Hurricanes are intense tropical cyclones, formed in the atmosphere over warm ocean areas. Wind speeds reach up to 74 mph or more, blowing in a large spiral around a calm called “the eye.” They can also produce damage and destruction from heavy rainfall, high winds and flooding.
Tropical storms and hurricanes typically reach Maine between May and November every few years in the “post hurricane stage,” producing winds less than 74 mph, inland flooding, storm surges (water that is pushed toward the shore by the force of the winds swirling around the storm) and rip tides, threatening the State’s coastal areas. Some of the greatest rainfall amounts have occurred from weaker storms that drifted slowly or stalled over an area. The coastal areas of Cumberland and York Counties are most likely to suffer erosion from storms because they have more beach area with less high rocky coastline.
The three main conditions which favor tropical cyclone development are (1) warm ocean waters, (2) atmospheric moisture, and (3) relatively light winds aloft. Each year, an average of 10 tropical storms develop over the Atlantic Ocean, Caribbean Sea, and Gulf of Mexico.
In Maine, hurricanes don't happen often but they can be devastating when they do. Previous storms that had impact on Maine are: Carol and Edna in 1954, Donna in 1960, Gloria in 1985, and Bob in 1991.
Hurricanes and storm surges are ranked on the Saffir/Simpson Hurricane Scale, which assigns a Hurricane Category according to the maximum speeds of the hurricane as follows:
Category 1 : Maximum Sustained Wind Speed 74-95 mph
Category 2 : Maximum Sustained Wind Speed 96-110 mph
Category 3 : Maximum Sustained Wind Speed 111-130 mph
Category 4 : Maximum Sustained Wind Speed 131-155 mph
Category 5 : Maximum Sustained Wind Speed >155 mph
Notable Hurricanes in Maine
Hurricanes Carol & Edna (August – September 1954): Maine suffered 11 deaths and $17 million in damages during a two week period. Hurricane Carol affected six counties in the southern and coastal areas, power outages, and downed trees. Hurricane Edna produced statewide flooding, power outages and a presidential disaster declaration. For archive footage of the hurricanes, click here.
Hurricane Gloria (September 1985): Affected six counties in the southern and central part of the state, multiple injuries, downed trees, and power failures for 14 days (which affected 250,000 people).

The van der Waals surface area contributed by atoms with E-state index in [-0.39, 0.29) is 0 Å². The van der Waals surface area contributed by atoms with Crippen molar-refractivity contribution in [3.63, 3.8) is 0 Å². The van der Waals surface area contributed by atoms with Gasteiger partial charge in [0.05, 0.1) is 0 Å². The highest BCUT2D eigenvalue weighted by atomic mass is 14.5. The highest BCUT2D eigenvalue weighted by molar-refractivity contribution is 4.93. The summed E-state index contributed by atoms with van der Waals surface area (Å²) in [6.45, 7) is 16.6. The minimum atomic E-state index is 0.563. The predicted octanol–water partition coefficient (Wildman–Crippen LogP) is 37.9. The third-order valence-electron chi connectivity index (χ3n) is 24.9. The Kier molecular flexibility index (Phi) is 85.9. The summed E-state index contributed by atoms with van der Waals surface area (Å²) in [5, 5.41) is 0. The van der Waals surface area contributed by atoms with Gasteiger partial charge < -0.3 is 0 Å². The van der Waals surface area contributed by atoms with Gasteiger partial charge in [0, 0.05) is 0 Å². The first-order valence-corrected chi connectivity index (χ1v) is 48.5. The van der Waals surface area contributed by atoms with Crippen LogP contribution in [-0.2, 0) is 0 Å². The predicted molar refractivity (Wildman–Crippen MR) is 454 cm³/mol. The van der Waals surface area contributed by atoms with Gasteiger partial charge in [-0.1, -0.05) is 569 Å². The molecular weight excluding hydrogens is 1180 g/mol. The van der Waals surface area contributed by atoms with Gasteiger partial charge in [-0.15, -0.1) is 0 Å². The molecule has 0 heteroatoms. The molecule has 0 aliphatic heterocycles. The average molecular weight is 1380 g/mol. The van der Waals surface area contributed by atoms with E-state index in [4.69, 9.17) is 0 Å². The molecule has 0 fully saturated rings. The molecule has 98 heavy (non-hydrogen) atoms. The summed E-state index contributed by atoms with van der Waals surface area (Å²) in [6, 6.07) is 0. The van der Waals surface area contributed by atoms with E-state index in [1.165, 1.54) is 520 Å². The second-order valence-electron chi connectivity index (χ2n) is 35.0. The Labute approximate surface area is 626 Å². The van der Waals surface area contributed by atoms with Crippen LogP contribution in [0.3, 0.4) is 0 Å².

Hurricane Bob (September 1991): Also affected six counties in the southern and central part of the state. The storm resulted in 3 deaths, power outages and $5, 523, 665 in damages as well as a presidential disaster declaration.
Although Maine does not have a statewide building code that relates to hurricane preparedness, increased regulations within towns would lessen potential damage. Power outages also occur often, but utilities will activate their resources to the fullest possible extent to restore power as soon as possible.
During the summer months, the State’s population increases with tourists who, along with residents, tend to wait too long to prepare for emergencies, which can result in heavy traffic and less patience. Coastal areas are therefore most affected. County and local plans must address the evacuation and sheltering or persons from high risk areas with the help of the State Police. The Department of Transportation is responsible for the maintenance of primary highways and bridges as well as removing debris from storms.
Some hurricane preparedness considerations
- Plan where you will go and how you will get there if you have to evacuate.
- Have two evacuation routes not subject to flooding
- Know whether your home could be subject to flooding. Contact your town or county emergency management agency if you are not sure.
- Purchase flood insurance if your home could possibly flood. Homeowner's insurance does not cover floods.
- Plan for the safety of your pets. Most shelters do not accept pets.
- Purchase a NOAA Weather Alert Radio
- Talk with other family members about your plan especially if you have medical or functional needs or mobility limitations
- If you own a boat, have a hurricane plan for it
- Contact your local or county emergency management agency or American Red Cross chapter if you have questions